Despite the agreement of judicial bodies to supervise the constitutional referendum, judges can refuse to participate, leading to uncertainty over the referendum.
Judicial bodies like the Supreme Judiciary Council (SJC), the State Council, Administrative Prosecution and State Litigation Authority agreed to delegate judges and prosecutors to supervise the referendum scheduled for 15 December.
On Sunday, the Judges’ Club announced their refusal to supervise the referendum in response to President Mohamed Morsy’s recent constitutional declaration.
They called the referendum “null and void” because of the declaration that, they say, represents a blatant assault to the independence of the judiciary.
President Morsy issued a constitutional declaration on 22 November that protects his decisions from judicial review. He also removed former Prosecutor General Abdel Meguid Mahmoud and replaced him with Tala’at Abdallah.
“Supervising the referendum is not obligatory; they can refuse without any penalties,” said Judge Tamer Kamal from Bani Suef Court of Appeals.
He said that delegating judges required the agreement of three parties, the SJC, the judge and the general assembly of the court to which the judge belongs.
“If a majority of judges boycott the referendum, Morsy can release another declaration assigning another body to oversee it… the situation is already far from being legal” said a public relations official at the judges’ club who refused to reveal his name.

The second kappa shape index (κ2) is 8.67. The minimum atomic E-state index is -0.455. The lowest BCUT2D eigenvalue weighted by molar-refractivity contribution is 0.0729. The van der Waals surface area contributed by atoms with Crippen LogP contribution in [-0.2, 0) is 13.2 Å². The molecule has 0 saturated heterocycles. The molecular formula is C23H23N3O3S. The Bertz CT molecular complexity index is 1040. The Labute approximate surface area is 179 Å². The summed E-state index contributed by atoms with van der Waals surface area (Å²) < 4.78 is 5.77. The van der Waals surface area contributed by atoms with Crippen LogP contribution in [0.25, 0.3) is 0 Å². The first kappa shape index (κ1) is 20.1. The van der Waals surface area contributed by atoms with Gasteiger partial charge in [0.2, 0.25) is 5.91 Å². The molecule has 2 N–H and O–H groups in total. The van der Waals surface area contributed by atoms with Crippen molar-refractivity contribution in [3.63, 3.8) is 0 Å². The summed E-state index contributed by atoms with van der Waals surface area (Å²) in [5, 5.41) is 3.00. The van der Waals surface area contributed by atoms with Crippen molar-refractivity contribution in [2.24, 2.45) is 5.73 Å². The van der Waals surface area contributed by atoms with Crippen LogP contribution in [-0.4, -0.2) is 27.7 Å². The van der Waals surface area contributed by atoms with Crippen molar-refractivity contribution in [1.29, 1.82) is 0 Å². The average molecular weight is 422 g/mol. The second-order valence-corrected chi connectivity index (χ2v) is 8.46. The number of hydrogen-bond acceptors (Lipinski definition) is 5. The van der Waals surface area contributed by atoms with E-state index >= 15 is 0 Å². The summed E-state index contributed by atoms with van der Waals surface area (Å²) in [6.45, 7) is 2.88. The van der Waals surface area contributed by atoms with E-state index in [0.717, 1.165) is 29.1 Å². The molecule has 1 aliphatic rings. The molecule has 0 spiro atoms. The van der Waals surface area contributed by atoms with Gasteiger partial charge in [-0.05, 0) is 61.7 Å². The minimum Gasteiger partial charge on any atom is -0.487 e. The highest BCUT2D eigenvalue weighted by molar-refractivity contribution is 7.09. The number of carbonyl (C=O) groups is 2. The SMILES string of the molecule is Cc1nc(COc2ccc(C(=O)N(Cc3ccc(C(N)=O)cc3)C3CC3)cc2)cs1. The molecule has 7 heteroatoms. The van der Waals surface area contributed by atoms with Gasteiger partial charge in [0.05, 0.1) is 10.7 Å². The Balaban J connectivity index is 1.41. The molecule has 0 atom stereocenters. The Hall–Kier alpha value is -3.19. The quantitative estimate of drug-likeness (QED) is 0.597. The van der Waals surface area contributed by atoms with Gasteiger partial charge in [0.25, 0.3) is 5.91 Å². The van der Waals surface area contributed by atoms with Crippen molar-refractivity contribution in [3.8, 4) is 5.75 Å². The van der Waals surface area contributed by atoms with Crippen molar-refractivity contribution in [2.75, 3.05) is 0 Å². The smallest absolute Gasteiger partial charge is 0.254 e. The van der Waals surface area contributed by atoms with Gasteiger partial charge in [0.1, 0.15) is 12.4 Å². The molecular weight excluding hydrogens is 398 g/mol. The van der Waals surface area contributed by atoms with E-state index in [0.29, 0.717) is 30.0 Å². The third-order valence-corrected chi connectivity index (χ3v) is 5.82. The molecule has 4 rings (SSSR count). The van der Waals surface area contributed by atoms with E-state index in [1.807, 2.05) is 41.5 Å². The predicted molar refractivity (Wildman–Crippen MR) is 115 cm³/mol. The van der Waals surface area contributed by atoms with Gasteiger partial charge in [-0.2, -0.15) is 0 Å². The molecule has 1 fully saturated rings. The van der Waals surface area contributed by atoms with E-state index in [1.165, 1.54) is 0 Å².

“Judges are paid huge amounts of money in return for supervising the referendum, which makes it hard to convince some of them not to,” he added.
The allowance a judge receives for supervising the referendum has reportedly been increased to EGP 20,000, but the Ministry of Justice could not be reached for confirmation.
The official said that if Morsy were to annul the constitutional declaration, the judges club would oversee the referendum.
Head of judges’ club Ahmed Al-Zend held a press conference on Tuesday concerning the club’s decision to boycott the referendum.
“Those who say 50 per cent of judges agreed to supervise referendum are liars,” said Counsellor Ahmed Al-Zend.
He added that he had expected Minister of Justice Ahmed Mekki to condemn the interference of executive authority in the judiciary, “but [Mekki] is supporting it instead.”
Al-Zend said that judges face pressures from court heads and other judges to take part in the referendum.
“If all members of any given court agree to supervise the referendum, then I should resign, as I would have lied to you all,” Al-Zend said.
Head of media committee of the State Litigation Authority Samir Al-Kamash said that he supported supervising the referendum because it is a “national duty.”
“We conducted a poll among judges of the State Litigation Authority Club and the majority was for participating in the referendum,” he said.
Al-Kamash added that one judge could supervise two ballot boxes if there were not enough judges.
Mohamed Salem, deputy chairman of the Court of Cassation said Morsy is the only one who can end the current rift, if he reaches out to judges.
“Officials are hurting the reputation of judges everyday in the media; instead of honouring our judges we humiliate them… judges should not interfere in elections, let the state find another body to supervise it. Enough humiliation,” he said.